dc.description.sponsorshipR01 HL098028 - NHLBI NIH HHS; U01 CA202123 - NCI NIH HHSen_US
dc.format.extentp. 17151en_US
dc.languageeng
dc.language.isoen_US
dc.relation.ispartofSci Rep
dc.rights© The Author(s) 2019. Open Access. This article is licensed under a Creative Commons Attribution 4.0 International License, which permits use, sharing, adaptation, distribution and reproduction in any medium or format, as long as you give appropriate credit to the original author(s) and the source, provide a link to the Creative Commons license, and indicate if changes were made. The images or other third party material in this article are included in the article’s Creative Commons license, unless indicated otherwise in a credit line to the material. If material is not included in the article’s Creative Commons license and your intended use is not permitted by statutory regulation or exceeds the permitted use, you will need to obtain permission directly from the copyright holder. To view a copy of this license, visit http://creativecommons.org/licenses/by/4.0/.en_US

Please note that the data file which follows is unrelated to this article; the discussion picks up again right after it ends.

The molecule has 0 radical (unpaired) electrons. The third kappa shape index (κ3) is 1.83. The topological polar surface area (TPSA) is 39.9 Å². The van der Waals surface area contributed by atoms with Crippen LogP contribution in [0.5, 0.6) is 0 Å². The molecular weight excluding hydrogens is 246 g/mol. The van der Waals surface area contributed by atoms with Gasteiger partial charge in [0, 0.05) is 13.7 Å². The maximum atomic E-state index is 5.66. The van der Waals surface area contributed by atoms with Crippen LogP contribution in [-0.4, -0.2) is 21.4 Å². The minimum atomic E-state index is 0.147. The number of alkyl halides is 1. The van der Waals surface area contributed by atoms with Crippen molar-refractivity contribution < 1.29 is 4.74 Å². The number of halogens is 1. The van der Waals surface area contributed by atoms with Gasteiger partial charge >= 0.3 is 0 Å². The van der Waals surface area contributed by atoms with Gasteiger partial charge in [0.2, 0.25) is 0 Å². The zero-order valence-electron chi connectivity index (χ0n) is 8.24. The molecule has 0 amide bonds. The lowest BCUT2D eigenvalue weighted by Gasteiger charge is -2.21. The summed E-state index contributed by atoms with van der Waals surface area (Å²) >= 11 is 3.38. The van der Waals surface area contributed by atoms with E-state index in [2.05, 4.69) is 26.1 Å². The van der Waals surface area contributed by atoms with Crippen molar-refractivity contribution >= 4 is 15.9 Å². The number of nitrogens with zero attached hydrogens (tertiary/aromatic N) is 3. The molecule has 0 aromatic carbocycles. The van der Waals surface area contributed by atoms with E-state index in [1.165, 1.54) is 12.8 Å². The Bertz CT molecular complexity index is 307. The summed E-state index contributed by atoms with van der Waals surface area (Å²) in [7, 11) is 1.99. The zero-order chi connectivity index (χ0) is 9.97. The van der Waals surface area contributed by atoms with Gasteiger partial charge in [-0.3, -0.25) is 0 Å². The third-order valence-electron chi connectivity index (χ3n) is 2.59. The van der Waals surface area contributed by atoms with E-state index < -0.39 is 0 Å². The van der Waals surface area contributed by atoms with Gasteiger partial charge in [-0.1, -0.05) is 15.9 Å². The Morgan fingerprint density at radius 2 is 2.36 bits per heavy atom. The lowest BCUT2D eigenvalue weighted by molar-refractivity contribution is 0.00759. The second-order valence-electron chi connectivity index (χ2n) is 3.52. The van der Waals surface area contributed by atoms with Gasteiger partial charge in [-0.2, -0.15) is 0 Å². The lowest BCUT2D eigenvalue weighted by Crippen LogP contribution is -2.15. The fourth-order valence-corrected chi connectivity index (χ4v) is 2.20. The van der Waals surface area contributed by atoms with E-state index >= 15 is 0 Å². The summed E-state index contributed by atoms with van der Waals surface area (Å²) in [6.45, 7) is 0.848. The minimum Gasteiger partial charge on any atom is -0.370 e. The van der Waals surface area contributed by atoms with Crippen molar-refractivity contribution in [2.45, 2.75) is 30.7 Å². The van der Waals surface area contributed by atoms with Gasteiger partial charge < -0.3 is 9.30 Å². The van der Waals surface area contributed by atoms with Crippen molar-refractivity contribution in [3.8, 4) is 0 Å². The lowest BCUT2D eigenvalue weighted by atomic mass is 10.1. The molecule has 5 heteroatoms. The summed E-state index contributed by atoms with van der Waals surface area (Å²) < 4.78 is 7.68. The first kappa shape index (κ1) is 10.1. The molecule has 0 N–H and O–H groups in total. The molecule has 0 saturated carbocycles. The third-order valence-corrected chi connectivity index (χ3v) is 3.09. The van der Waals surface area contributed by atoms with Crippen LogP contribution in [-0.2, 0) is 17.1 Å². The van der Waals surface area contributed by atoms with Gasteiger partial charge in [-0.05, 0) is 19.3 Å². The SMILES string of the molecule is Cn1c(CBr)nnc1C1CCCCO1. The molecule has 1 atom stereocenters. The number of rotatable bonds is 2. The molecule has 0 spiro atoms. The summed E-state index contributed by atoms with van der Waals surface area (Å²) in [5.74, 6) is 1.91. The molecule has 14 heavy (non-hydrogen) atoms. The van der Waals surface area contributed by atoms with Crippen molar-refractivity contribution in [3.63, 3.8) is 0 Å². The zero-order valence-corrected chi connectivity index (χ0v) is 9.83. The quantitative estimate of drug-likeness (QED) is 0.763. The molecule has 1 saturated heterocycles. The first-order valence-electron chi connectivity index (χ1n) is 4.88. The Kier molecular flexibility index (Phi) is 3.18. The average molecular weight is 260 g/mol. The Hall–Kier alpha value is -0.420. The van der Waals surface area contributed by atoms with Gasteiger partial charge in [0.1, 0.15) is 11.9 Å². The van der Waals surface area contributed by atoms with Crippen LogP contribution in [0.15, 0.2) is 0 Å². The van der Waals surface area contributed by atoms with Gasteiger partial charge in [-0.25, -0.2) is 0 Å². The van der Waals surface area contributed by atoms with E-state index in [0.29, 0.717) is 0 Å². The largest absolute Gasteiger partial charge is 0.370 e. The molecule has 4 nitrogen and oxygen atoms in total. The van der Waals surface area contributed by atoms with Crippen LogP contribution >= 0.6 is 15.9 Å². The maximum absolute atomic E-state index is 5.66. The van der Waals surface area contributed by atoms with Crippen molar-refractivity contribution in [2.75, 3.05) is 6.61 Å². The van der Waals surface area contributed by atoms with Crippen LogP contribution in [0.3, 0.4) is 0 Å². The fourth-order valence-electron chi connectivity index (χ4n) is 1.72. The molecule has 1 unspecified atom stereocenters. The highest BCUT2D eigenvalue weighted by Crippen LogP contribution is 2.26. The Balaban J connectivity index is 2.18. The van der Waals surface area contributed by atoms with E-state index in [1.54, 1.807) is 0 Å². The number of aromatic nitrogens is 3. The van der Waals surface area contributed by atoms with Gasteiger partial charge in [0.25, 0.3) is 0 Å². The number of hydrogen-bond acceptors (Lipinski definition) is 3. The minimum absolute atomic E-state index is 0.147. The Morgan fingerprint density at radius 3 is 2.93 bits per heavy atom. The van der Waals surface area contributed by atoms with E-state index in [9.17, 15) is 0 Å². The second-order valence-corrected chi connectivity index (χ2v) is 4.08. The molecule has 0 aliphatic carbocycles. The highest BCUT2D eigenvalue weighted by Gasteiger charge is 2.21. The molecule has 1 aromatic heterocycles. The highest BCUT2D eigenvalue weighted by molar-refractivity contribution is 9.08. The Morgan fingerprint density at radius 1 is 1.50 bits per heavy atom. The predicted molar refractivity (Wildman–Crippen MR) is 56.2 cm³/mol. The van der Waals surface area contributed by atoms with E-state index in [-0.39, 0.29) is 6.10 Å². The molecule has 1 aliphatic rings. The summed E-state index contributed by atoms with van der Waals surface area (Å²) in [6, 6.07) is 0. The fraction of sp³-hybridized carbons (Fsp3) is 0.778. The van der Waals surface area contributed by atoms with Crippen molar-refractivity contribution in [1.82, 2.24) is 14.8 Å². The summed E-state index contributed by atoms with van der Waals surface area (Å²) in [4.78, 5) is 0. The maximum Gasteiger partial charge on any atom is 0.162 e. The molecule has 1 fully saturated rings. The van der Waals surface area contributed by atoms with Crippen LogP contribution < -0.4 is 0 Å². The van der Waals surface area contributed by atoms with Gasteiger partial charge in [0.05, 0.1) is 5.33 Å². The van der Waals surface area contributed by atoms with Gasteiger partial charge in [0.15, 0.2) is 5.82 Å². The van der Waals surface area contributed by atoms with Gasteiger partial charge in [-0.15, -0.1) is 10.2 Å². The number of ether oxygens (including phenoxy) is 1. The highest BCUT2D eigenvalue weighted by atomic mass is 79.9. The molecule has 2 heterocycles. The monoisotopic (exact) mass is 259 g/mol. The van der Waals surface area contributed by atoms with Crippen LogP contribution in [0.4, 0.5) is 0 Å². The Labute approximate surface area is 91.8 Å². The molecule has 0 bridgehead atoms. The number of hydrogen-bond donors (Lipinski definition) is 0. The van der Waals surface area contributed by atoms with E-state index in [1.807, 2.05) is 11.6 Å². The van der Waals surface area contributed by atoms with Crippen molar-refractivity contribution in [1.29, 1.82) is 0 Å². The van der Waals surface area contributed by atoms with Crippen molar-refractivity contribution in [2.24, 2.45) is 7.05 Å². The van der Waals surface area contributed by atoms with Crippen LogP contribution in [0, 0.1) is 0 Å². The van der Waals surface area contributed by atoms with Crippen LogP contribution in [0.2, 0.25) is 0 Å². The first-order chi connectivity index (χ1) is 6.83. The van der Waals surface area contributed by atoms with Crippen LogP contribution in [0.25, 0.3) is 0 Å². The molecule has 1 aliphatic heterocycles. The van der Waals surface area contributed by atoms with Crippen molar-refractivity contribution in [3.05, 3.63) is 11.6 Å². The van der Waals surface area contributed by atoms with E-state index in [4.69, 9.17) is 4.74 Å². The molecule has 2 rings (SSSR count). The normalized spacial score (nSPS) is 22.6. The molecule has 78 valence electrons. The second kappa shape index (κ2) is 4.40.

dc.rights.urihttp://creativecommons.org/licenses/by/4.0/
dc.titleCompressive remodeling alters fluid transport properties of collagen networks - implications for tumor growthen_US
dc.typeArticleen_US
dc.description.versionPublished versionen_US
dc.identifier.doi10.1038/s41598-019-50268-z
pubs.elements-sourcepubmeden_US
pubs.organisational-groupBoston Universityen_US
pubs.organisational-groupBoston University, College of Engineeringen_US
pubs.organisational-groupBoston University, College of Engineering, Department of Biomedical Engineeringen_US
pubs.organisational-groupBoston University, College of Engineering, Department of Mechanical Engineeringen_US
pubs.publication-statusPublished onlineen_US
dc.identifier.mycv494064